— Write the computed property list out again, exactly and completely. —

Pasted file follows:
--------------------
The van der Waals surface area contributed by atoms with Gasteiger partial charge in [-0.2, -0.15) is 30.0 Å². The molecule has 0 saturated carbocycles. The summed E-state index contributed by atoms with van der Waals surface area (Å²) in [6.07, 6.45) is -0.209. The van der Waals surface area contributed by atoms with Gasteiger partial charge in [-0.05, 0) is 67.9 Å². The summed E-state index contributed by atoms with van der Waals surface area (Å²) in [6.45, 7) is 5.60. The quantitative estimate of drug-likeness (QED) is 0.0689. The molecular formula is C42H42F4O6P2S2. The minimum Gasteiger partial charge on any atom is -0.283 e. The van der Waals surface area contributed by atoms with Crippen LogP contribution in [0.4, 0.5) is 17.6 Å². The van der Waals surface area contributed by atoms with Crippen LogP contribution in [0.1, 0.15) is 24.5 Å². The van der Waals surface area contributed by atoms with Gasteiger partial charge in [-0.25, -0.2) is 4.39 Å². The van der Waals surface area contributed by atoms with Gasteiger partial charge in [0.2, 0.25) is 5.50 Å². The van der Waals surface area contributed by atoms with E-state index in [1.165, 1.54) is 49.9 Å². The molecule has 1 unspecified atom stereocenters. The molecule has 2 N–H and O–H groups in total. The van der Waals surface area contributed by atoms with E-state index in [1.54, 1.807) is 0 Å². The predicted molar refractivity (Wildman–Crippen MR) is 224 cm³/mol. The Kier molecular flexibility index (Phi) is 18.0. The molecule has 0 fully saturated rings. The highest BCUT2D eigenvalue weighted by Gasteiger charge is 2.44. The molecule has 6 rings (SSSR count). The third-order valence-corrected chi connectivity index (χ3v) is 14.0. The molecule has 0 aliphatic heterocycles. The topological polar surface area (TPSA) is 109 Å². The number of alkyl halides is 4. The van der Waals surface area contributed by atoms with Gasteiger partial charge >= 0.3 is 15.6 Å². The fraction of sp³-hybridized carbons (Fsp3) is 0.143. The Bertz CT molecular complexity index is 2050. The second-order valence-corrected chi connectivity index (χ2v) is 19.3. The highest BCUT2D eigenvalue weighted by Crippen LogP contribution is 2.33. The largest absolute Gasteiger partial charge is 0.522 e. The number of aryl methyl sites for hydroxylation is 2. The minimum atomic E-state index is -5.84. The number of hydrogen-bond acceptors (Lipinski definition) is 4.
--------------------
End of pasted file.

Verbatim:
The van der Waals surface area contributed by atoms with Gasteiger partial charge in [-0.2, -0.15) is 30.0 Å². The molecule has 0 saturated carbocycles. The summed E-state index contributed by atoms with van der Waals surface area (Å²) in [6.07, 6.45) is -0.209. The van der Waals surface area contributed by atoms with Gasteiger partial charge in [-0.05, 0) is 67.9 Å². The summed E-state index contributed by atoms with van der Waals surface area (Å²) in [6.45, 7) is 5.60. The quantitative estimate of drug-likeness (QED) is 0.0689. The molecular formula is C42H42F4O6P2S2. The minimum Gasteiger partial charge on any atom is -0.283 e. The van der Waals surface area contributed by atoms with Crippen LogP contribution in [0.4, 0.5) is 17.6 Å². The van der Waals surface area contributed by atoms with Crippen LogP contribution in [0.1, 0.15) is 24.5 Å². The van der Waals surface area contributed by atoms with Gasteiger partial charge in [-0.25, -0.2) is 4.39 Å². The van der Waals surface area contributed by atoms with Gasteiger partial charge in [0.2, 0.25) is 5.50 Å². The van der Waals surface area contributed by atoms with E-state index in [1.165, 1.54) is 49.9 Å². The molecule has 1 unspecified atom stereocenters. The molecule has 2 N–H and O–H groups in total. The van der Waals surface area contributed by atoms with E-state index in [1.54, 1.807) is 0 Å². The predicted molar refractivity (Wildman–Crippen MR) is 224 cm³/mol. The Kier molecular flexibility index (Phi) is 18.0. The molecule has 0 fully saturated rings. The highest BCUT2D eigenvalue weighted by Gasteiger charge is 2.44. The molecule has 6 rings (SSSR count). The third-order valence-corrected chi connectivity index (χ3v) is 14.0. The molecule has 0 aliphatic heterocycles. The topological polar surface area (TPSA) is 109 Å². The number of alkyl halides is 4. The van der Waals surface area contributed by atoms with Gasteiger partial charge >= 0.3 is 15.6 Å². The fraction of sp³-hybridized carbons (Fsp3) is 0.143. The Bertz CT molecular complexity index is 2050. The second-order valence-corrected chi connectivity index (χ2v) is 19.3. The highest BCUT2D eigenvalue weighted by Crippen LogP contribution is 2.33. The largest absolute Gasteiger partial charge is 0.522 e. The number of aryl methyl sites for hydroxylation is 2. The minimum atomic E-state index is -5.84. The number of hydrogen-bond acceptors (Lipinski definition) is 4.